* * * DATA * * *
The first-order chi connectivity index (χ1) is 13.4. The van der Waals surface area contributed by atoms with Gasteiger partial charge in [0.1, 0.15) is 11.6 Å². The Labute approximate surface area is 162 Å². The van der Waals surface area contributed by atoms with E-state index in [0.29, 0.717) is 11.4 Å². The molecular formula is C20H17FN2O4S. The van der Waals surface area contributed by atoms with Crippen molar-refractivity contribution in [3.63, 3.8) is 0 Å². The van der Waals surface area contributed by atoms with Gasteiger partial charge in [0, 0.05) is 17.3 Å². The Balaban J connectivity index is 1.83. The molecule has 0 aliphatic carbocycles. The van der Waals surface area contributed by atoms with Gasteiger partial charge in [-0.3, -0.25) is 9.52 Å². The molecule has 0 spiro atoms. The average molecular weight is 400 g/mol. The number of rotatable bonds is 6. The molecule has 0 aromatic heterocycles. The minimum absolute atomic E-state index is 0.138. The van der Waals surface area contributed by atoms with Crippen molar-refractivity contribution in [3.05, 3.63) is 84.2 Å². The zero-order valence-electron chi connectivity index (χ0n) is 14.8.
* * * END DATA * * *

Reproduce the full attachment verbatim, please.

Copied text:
The first-order chi connectivity index (χ1) is 13.4. The van der Waals surface area contributed by atoms with Gasteiger partial charge in [0.1, 0.15) is 11.6 Å². The Labute approximate surface area is 162 Å². The van der Waals surface area contributed by atoms with E-state index in [0.29, 0.717) is 11.4 Å². The molecular formula is C20H17FN2O4S. The van der Waals surface area contributed by atoms with Crippen molar-refractivity contribution in [3.63, 3.8) is 0 Å². The van der Waals surface area contributed by atoms with Gasteiger partial charge in [0, 0.05) is 17.3 Å². The Balaban J connectivity index is 1.83. The molecule has 0 aliphatic carbocycles. The van der Waals surface area contributed by atoms with Gasteiger partial charge in [-0.3, -0.25) is 9.52 Å². The molecule has 0 spiro atoms. The average molecular weight is 400 g/mol. The number of rotatable bonds is 6. The molecule has 0 aromatic heterocycles. The minimum absolute atomic E-state index is 0.138. The van der Waals surface area contributed by atoms with Crippen molar-refractivity contribution in [3.05, 3.63) is 84.2 Å². The zero-order valence-electron chi connectivity index (χ0n) is 14.8.